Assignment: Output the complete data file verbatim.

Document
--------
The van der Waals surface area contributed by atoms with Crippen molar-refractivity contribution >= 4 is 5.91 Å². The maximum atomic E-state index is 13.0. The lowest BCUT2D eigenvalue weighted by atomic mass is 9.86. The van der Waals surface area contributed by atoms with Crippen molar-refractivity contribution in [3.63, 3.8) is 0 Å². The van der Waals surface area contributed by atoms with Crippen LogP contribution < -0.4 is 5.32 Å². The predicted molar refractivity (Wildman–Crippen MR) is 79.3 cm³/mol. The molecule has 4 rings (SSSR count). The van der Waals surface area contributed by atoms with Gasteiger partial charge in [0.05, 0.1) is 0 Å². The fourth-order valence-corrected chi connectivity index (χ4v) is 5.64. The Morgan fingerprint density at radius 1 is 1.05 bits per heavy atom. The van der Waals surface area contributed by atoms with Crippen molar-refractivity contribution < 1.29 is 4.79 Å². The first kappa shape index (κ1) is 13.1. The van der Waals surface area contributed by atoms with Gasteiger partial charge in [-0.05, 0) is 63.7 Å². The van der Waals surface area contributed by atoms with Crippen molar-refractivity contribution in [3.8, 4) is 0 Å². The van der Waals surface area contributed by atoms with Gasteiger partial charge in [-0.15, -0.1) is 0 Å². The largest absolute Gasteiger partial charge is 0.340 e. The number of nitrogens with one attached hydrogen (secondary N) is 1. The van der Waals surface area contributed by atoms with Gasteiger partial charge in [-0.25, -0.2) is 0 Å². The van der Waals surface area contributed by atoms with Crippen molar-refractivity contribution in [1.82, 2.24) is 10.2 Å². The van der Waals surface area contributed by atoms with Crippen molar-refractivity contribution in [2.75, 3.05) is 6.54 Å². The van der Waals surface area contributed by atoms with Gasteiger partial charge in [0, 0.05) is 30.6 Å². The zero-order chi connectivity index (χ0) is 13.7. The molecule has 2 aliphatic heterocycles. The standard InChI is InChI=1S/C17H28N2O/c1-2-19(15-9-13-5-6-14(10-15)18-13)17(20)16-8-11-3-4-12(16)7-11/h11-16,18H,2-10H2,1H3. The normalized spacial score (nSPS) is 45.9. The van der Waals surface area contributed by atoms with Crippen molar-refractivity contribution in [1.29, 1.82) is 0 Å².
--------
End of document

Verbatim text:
The van der Waals surface area contributed by atoms with Crippen molar-refractivity contribution >= 4 is 5.91 Å². The maximum atomic E-state index is 13.0. The lowest BCUT2D eigenvalue weighted by atomic mass is 9.86. The van der Waals surface area contributed by atoms with Crippen molar-refractivity contribution in [3.63, 3.8) is 0 Å². The van der Waals surface area contributed by atoms with Crippen LogP contribution < -0.4 is 5.32 Å². The predicted molar refractivity (Wildman–Crippen MR) is 79.3 cm³/mol. The molecule has 4 rings (SSSR count). The van der Waals surface area contributed by atoms with Gasteiger partial charge in [0.05, 0.1) is 0 Å². The fourth-order valence-corrected chi connectivity index (χ4v) is 5.64. The Morgan fingerprint density at radius 1 is 1.05 bits per heavy atom. The van der Waals surface area contributed by atoms with Crippen molar-refractivity contribution < 1.29 is 4.79 Å². The first kappa shape index (κ1) is 13.1. The van der Waals surface area contributed by atoms with Gasteiger partial charge in [-0.05, 0) is 63.7 Å². The van der Waals surface area contributed by atoms with Crippen molar-refractivity contribution in [3.8, 4) is 0 Å². The van der Waals surface area contributed by atoms with Gasteiger partial charge in [-0.15, -0.1) is 0 Å². The largest absolute Gasteiger partial charge is 0.340 e. The number of nitrogens with one attached hydrogen (secondary N) is 1. The van der Waals surface area contributed by atoms with Gasteiger partial charge in [-0.25, -0.2) is 0 Å². The van der Waals surface area contributed by atoms with Crippen molar-refractivity contribution in [1.82, 2.24) is 10.2 Å². The van der Waals surface area contributed by atoms with Crippen molar-refractivity contribution in [2.75, 3.05) is 6.54 Å². The van der Waals surface area contributed by atoms with Gasteiger partial charge in [0, 0.05) is 30.6 Å². The zero-order chi connectivity index (χ0) is 13.7. The molecule has 2 aliphatic heterocycles. The standard InChI is InChI=1S/C17H28N2O/c1-2-19(15-9-13-5-6-14(10-15)18-13)17(20)16-8-11-3-4-12(16)7-11/h11-16,18H,2-10H2,1H3. The normalized spacial score (nSPS) is 45.9. The van der Waals surface area contributed by atoms with Crippen molar-refractivity contribution in [1.29, 1.82) is 0 Å².